Given stable mortgage rates at recent levels (6.75% to 7%), we believe that refinance activity will begin to subside by spring and will decline by 50% in 1994 from 1993 levels - and by another 60% between 1994 and 1995.

We estimate that refis would fall from $535 billion this year to $265 billion in 1994 and to $115 billion in 1995, a decline of 80% from peak 1993 levels. We expect total originations to drop from $ 1 trillion this year to $770 billion in 1994 and $640 billion in 1995, a decline of just 35% from this year's peak.

Whenever volume contracts, the risk of price competition intensifies, as mortgage market participants are tempted to cut price to compete for share of a smaller market, in an effort to defend new business volumes.

These pressures will be most acute for mortgage bankers, who derive as much as 65% to 75% of their new loan volume from refis, versus just 55% for all lenders, and for whom production capacity and employee head count have expanded dramatically over the past 36 months of burgeoning refinance activity.

Price War Possible

The possibility of a full-blown price war cannot be ruled out. Indeed, the accounting revision contemplated by the Financial Accounting Standards Board, if adopted, will serve as a catalyst for such a price war.

In particular, banks and thrifts are likely to aggressively attempt to recapture share of originations, spearheaded by price cutting, as FASB will make mortgage banking far more profitable.

While banks and thrifts have receded from making fixed-rate mortgages because of interest rate risk, they are completely at ease with selling and servicing these loans, and the accounting changes contemplated would greatly enhance the profitability of mortgage banking activities.

Price competition in the originations market could range from an eighth of a point cut in origination fees to three-quarters of a point or more.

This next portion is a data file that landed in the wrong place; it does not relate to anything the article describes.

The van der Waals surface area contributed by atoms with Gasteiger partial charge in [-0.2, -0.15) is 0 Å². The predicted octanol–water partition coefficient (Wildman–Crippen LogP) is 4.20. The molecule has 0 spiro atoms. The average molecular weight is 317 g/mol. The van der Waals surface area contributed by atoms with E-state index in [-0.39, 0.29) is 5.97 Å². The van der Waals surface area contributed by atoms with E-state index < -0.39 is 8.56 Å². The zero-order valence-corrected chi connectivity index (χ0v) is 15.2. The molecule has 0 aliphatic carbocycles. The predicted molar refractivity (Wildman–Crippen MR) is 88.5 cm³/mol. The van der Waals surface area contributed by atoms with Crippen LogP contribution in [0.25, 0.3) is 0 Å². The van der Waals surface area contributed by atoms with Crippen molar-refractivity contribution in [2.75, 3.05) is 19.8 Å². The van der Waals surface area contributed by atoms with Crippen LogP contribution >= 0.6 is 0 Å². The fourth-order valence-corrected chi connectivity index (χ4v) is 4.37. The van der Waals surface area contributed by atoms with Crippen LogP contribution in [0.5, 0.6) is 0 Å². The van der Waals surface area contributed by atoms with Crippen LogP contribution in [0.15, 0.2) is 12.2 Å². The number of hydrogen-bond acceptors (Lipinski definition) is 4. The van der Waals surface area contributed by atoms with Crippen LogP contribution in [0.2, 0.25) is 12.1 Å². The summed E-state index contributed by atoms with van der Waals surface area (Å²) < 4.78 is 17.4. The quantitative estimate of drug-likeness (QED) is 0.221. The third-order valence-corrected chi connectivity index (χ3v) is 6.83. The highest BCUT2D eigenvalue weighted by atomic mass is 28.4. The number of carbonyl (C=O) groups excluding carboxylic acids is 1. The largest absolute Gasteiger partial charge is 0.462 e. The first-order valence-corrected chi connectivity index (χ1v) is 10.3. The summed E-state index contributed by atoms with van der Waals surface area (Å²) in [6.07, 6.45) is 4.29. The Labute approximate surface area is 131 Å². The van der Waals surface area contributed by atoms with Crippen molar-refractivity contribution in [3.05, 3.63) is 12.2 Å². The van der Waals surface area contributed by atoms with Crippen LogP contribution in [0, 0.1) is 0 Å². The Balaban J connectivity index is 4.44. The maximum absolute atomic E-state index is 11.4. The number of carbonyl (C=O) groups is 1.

Plenty of Leeway

Today, the typical mortgage banker originates at a cost of 180 basis points, charges a fee of 130 basis points, and incurs a loss of 50 basis points to acquire the servicing right, which can be sold for 150 basis points. There is clearly a lot of room to reduce pricing and still leave an attractive return on investment, given that many originators, such as mortgage brokers, have barely any capital requirement to conduct business.

A positive scenario might involve a 25-basis-point price cut, and a 125-basis-point cost deferral by FASB. A negative scenario might entail a 50-basis-point price cut and a 125-basis-point cost deferral.

Since the price cut would apply to all production, while the cost deferral would involve only originations, the negative impact of price competition would outweigh the positive impact of accounting relief.

Further complicating what is soon likely to become one of the more exciting and turbulent periods in the mortgage market will be the sequence with which these events unfold, and impact valuation decisions by investors and the behavior of mortgage market participants alike.

Volume Decline on Horizon

We believe that within a few months, the decline in production volume will begin, given flat mortgage rates, followed soon by price competition and the issuance of FASB's exposure draft detailing methodology.

A vote to implement the changes won't be made before next summer. We would expect to see banks and thrifts begin to expand capacity and become more aggressive in pricing even prior to adoption by FASB.

We would also anticipate that banks and thrifts will acquire mortgage bankers. However, many will hold back, waiting to acquire mortgage bankers at lower prices once the price war and industry consolidation are well under way. While we regard all but Fleet Mortgage as potential merger candidates, North American Mortgage seems to us the most probable target.

All companies would benefit from implementation of the accounting changes, and all would be hurt by price competition. However, individual companies will be affected by these factors to different degrees.

Because Margaretten originates a high percentage of its production and expenses all of these costs currently, it stands to pin the most from a rationalization of accounting standards.

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